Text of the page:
The latest death to be reported comes from New Jersey, where 13 fatalities have now been reported.



The count also includes 48 in New York state; 13 in Pennsylvania; 10 in Maryland; four in Connecticut; five in West Virginia; two in Virginia; one in North Carolina; and one on the HMS Bounty.


Outside deaths

Deaths from Sandy also have been reported in Canada (two) and the Caribbean (67),



posted on Nov, 2 2012 @ 05:14 PM
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Originally posted by intrptr
reply to post by Char-Lee
 


Actually it makes for a powerful picture, the continuation of the runners and the strength of New Yorkers, would bring tears seeing them in the struggle that represents the pain of all. It would have brought out that WE CAN spirit and the whole country would have been uplifted.

Or we would have recoiled at the sight of runners being handed water bottles by attendants and then knocked down by thirsty residents around the next corner and robbed for the precious liquid. I think they made a wise decision. That could have been a fiasco. People don't need "uplifting", they need their services restored, not the wealthy rubbing their noses in a "marathon".




Earlier Friday, Con Edison said it restored electrical service to 84,000 New York City’s Staten Island customers out of the 139,000-plus customers affected


Maybe most problems would have been dealt with by then. But if you are a New Yorker the response would be better predicted by you then myself.



posted on Nov, 2 2012 @ 05:16 PM
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Originally posted by intrptr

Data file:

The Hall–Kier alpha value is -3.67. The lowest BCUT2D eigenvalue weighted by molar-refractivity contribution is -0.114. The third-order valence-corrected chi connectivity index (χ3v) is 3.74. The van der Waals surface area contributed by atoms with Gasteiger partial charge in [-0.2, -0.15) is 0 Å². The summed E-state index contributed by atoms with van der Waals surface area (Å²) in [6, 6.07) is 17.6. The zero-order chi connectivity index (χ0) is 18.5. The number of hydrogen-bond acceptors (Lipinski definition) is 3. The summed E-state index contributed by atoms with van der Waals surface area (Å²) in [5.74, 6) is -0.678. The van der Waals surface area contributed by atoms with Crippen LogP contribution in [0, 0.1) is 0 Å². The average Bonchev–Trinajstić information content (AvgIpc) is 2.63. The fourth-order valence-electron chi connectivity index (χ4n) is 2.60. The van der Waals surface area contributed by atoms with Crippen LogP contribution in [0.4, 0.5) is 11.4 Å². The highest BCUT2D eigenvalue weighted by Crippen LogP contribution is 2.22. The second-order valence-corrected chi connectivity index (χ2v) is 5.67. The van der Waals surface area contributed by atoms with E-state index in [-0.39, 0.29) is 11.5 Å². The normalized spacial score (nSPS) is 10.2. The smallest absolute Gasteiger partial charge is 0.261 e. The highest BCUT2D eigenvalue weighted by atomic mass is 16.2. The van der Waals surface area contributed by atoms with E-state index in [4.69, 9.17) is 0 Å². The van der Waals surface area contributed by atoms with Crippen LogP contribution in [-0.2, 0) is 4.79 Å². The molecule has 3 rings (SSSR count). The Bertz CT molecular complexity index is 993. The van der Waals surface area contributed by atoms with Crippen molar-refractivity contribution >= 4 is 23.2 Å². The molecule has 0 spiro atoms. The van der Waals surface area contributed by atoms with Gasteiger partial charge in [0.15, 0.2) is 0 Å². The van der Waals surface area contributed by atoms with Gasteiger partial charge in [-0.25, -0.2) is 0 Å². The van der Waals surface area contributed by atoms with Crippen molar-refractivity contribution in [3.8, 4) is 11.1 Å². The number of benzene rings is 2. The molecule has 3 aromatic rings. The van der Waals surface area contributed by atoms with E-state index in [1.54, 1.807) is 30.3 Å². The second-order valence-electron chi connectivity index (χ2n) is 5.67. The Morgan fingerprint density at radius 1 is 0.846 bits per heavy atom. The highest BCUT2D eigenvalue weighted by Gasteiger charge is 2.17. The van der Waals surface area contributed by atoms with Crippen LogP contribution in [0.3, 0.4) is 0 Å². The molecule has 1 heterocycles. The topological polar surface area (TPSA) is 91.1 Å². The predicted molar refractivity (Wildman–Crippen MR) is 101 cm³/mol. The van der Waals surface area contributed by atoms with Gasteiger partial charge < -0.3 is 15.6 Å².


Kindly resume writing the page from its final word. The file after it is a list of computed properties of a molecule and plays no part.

reply to post by Char-Lee
 


Actually it makes for a powerful picture, the continuation of the runners and the strength of New Yorkers, would bring tears seeing them in the struggle that represents the pain of all. It would have brought out that WE CAN spirit and the whole country would have been uplifted.

Or we would have recoiled at the sight of runners being handed water bottles by attendants and then knocked down by thirsty residents around the next corner and robbed for the precious liquid. I think they made a wise decision. That could have been a fiasco. People don't need "uplifting", they need their services restored, not the wealthy rubbing their noses in a "marathon".



I don't think many marathon runners or goers are wealthy. But I do no most services provided are not by the Hilton and fancy restaurants but small business.
edit on 2-11-2012 by Char-Lee because: (no reason given)



posted on Nov, 2 2012 @ 05:29 PM
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reply to post by Char-Lee
 


In the case where your family got stressed and lost money, your perception is right on. That official should have lost his job. This is different, there is a major disaster there that effects the whole area. Postponing it even a week would be better. I see both sides of the situation but I would cancel it because safety of the residents is more important than economics. If I was in charge I would also pull out those roadblocks that are stressing everyone over there also. How can delaying traffic save fuel? Waiting in a car with it running for an hour uses fuel. Where do they find these people with crazy ideas? This is the first time I have ever disagreed with you Char.



posted on Nov, 2 2012 @ 05:49 PM
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Originally posted by rickymouse
reply to post by Char-Lee
 


In the case where your family got stressed and lost money, your perception is right on. That official should have lost his job. This is different, there is a major disaster there that effects the whole area. Postponing it even a week would be better. I see both sides of the situation but I would cancel it because safety of the residents is more important than economics. If I was in charge I would also pull out those roadblocks that are stressing everyone over there also. How can delaying traffic save fuel? Waiting in a car with it running for an hour uses fuel. Where do they find these people with crazy ideas? This is the first time I have ever disagreed with you Char.